I’ve found writing poetry HARD. Writing good poetry takes talent. But if I fail in this challenge, then I fail as a writer. Why? Because if I am unable to pick my words well in short focused pieces, how can I choose my words well in larger works? Word detail is vital. Accent, tone, and each syllable is important. What an awareness! I’m thinking that every novelist needs to engage in poetry writing for a time.

My Tools of the Poetry Trade: Usually I write with keyboard beneath my fingertips. But in this month-long experiment (well, only a week so far), I’m finding myself using pencil and paper more than any other time. I write down snatches of ideas for poems. I use the eraser a lot. Revisions take on an entirely new dimension. I also use a printed Thesaurus. I haven’t done that in decades. Lately, I’ve lazily depended upon computer-generated words. Soon, though, I may come to the thinking that even using a Thesaurus is lazy.

The very interesting thing I’ve concluded now is that I’ve also found that writing poetry is FUN. There are so many venues. I’ve written sentimental pieces, silly ones from a child’s point of view, love songs, nature and gardening prose, couplets, snatches of ideas. The variety of possibilities is nearly endless, and best yet, I am not limited. I am no longer scared to try wordsmithing in verse. I’m thinking next time National Poetry Month rolls around, I may focus more, like write 30 limericks about nature. Surely, just for the sheer weight of my words, there will have to be one or two which is audience readable.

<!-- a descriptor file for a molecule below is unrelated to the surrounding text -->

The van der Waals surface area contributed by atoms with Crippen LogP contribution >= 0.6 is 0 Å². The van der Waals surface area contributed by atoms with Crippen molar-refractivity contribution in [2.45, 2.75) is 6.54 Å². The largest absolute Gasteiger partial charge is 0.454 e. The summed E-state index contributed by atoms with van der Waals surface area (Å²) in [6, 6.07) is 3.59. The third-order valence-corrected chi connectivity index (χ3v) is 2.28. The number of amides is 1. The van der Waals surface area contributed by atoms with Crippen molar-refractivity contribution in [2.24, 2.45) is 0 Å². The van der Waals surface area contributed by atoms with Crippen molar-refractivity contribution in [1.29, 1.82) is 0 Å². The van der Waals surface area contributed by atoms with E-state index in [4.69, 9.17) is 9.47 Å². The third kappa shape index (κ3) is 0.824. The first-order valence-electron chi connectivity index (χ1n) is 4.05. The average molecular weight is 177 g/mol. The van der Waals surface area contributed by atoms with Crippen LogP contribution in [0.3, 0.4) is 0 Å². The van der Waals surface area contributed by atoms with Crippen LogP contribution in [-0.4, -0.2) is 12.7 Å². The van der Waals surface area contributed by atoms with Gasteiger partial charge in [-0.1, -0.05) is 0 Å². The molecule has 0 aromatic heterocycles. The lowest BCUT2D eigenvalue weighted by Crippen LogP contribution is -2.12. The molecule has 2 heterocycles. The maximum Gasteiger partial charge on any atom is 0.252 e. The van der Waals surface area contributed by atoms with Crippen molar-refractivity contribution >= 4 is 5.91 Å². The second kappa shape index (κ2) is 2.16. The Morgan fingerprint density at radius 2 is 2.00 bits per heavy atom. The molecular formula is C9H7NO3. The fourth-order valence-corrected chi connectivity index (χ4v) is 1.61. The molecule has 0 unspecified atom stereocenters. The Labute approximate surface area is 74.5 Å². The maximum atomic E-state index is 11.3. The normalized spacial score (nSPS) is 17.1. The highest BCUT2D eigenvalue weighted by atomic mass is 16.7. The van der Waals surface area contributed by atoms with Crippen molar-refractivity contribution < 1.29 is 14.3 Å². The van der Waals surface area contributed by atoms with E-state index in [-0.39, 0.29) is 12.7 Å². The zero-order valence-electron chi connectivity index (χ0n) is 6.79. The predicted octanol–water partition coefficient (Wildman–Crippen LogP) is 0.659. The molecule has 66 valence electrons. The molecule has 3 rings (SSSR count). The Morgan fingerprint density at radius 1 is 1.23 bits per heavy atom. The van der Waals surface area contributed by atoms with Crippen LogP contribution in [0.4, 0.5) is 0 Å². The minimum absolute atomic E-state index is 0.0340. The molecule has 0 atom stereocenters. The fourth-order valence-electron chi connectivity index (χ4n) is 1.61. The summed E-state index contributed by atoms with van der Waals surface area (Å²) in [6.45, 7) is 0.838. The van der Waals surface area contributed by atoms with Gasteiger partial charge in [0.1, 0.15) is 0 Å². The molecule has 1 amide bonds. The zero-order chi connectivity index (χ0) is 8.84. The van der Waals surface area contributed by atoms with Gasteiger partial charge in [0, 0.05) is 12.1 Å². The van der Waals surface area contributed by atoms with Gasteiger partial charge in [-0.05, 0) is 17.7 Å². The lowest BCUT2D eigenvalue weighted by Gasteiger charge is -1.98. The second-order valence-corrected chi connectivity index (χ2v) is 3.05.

Onward to engage in my poem of the day.

No Moving Body Parts!

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When I first started in this writing business (for real), I was in a critique group with a wonderful well-published author who wrote in a completely different genre than I. When she’d come across some of my phrases, like “Her eyes dropped to the floor,” Barb would waggle her finger at me and say, “No moving body parts!” I guess I did it often enough for the phrase to stick in my head.

Today I came across a critique from someone in my critique group, of someone else’s writing. The critiquer had highlighted that the submitter used the phrase “her eyes darted around the room” twice in as many paragraphs. It was the repetition which she’d pointed out. But for a flash, I remembered Barb’s words and imagined the heroine eyes floating from the body and moving quickly around.

So, here is my question concerning this phrase: Can eyes dart (they do within sockets), or should they not dart (detached from the body)?

Voice Workshop – Post #3 – Exercises

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Continuing with our online critique group’s Voice Workshop. Our workshop teacher, Rose Green, had us do some voice recognition and experimenting exercises.